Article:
2*5 + 2*5^2 + 4*5^3 + 3*5^4 + 5^5 + 3*5^7 + 2*5^8 + 4*5^9 + O(5^10)
sage: e.exp()*K.teichmuller(4)
4 + 2*5 + 3*5^3 + O(5^10)

Logarithms and exponentials in extension fields. First, in an Eisenstein extension:

sage: R = Zp(5,5)
sage: S.<x> = R[]
sage: f = x^4 + 15*x^2 + 625*x - 5
sage: W.<w> = R.ext(f)
sage: z = 1 + w^2 + 4*w^7; z
1 + w^2 + 4*w^7 + O(w^20)
sage: z.log().exp()
1 + w^2 + 4*w^7 + O(w^20)

Now an unramified example:

sage: R = Zp(5,5)
sage: S.<x> = R[]
sage: g = x^3 + 3*x + 3
sage: A.<a> = R.ext(g)
sage: b = 1 + 5*(1 + a^2) + 5^3*(3 + 2*a); b
1 + (a^2 + 1)*5 + (2*a + 3)*5^3 + O(5^5)
sage: b.log().exp()
1 + (a^2 + 1)*5 + (2*a + 3)*5^3 + O(5^5)

AUTHORS:

  • Genya Zaytman (2007-02-15)
  • Amnon Besser, Marc Masdeu (2012-02-23): Complete rewrite
  • Julian Rueth (2013-02-14): Added doctests, fixed some corner cases
  • Xavier Caruso (2017-06): Added binary splitting and Newton algorithms
gamma(algorithm='pari')

Return the value of the \(p\)-adic Gamma function.

INPUT:

  • algorithm – string. Can be set to 'pari' to call the pari function, or 'sage' to call the function implemented in sage. The default is 'pari' since pari is about 10 times faster than sage.

OUTPUT:

  • a \(p\)-adic integer

Note

This is based on GP code written by Fernando Rodriguez Villegas (http://www.ma.utexas.edu/cnt/cnt-frames.html). William Stein sped it up for GP (http://sage.math.washington.edu/home/wstein/www/home/wbhart/pari-2.4.2.alpha/src/basemath/trans2.c). The ‘sage’ version uses dwork_expansion() to compute the \(p\)-adic gamma function of self as in [RV] section 6.2.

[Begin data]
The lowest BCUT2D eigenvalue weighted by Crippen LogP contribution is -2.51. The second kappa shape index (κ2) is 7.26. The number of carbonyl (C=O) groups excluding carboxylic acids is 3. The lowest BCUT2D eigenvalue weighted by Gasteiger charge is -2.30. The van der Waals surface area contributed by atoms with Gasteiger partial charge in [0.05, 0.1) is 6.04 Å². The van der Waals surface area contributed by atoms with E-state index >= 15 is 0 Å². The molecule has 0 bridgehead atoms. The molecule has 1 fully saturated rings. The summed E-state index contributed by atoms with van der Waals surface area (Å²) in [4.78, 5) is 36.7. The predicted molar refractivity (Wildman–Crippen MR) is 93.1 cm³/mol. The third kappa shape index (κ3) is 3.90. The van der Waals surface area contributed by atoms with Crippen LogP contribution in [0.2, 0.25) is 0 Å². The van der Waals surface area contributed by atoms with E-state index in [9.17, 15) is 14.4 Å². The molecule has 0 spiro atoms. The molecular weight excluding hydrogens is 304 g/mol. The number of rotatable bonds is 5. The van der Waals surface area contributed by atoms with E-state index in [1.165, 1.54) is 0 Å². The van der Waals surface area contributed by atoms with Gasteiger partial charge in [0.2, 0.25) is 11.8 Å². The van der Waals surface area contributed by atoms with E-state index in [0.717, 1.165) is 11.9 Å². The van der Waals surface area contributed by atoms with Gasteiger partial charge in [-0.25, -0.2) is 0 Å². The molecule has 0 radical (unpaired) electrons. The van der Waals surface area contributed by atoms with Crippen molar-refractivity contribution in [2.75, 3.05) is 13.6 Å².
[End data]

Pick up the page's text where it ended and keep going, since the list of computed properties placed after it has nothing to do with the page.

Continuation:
EXAMPLES:

This example illustrates x.gamma() for \(x\) a \(p\)-adic unit:

sage: R = Zp(7)
sage: x = R(2+3*7^2+4*7^3+O(7^20))
sage: x.gamma('pari')
1 + 2*7^2 + 4*7^3 + 5*7^4 + 3*7^5 + 7^8 + 7^9 + 4*7^10 + 3*7^12 
+ 7^13 + 5*7^14 + 3*7^15 + 2*7^16 + 2*7^17 + 5*7^18 + 4*7^19 + O(7^20)
sage: x.gamma('sage')
1 + 2*7^2 + 4*7^3 + 5*7^4 + 3*7^5 + 7^8 + 7^9 + 4*7^10 + 3*7^12 
+ 7^13 + 5*7^14 + 3*7^15 + 2*7^16 + 2*7^17 + 5*7^18 + 4*7^19 + O(7^20)
sage: x.gamma('pari') == x.gamma('sage')
True

Now x.gamma() for \(x\) a \(p\)-adic integer but not a unit:

sage: R = Zp(17)
sage: x = R(17+17^2+3*17^3+12*17^8+O(17^13))
sage: x.gamma('pari')
1 + 12*17 + 13*17^2 + 13*17^3 + 10*17^4 + 7*17^5 + 16*17^7 
+ 13*17^9 + 4*17^10 + 9*17^11 + 17^12 + O(17^13)
sage: x.gamma('sage')
1 + 12*17 + 13*17^2 + 13*17^3 + 10*17^4 + 7*17^5 + 16*17^7 
+ 13*17^9 + 4*17^10 + 9*17^11 + 17^12 + O(17^13)
sage: x.gamma('pari') == x.gamma('sage')
True

Finally, this function is not defined if \(x\) is not a \(p\)-adic integer:

sage: K = Qp(7)
sage: x = K(7^-5 + 2*7^-4 + 5*7^-3 + 2*7^-2 + 3*7^-1 + 3 + 3*7 
....:       + 7^3 + 4*7^4 + 5*7^5 + 6*7^8 + 3*7^9 + 6*7^10 + 5*7^11 + 6*7^12 
....:       + 3*7^13 + 5*7^14 + O(7^15))
sage: x.gamma()
Traceback (most recent call last):
...
ValueError: The p-adic gamma function only works on elements of Zp
gcd(other)

Return a greatest common divisor of self and other.

INPUT:

  • other – an element in the same ring as self

AUTHORS:

  • Julian Rueth (2012-10-19): initial version

Note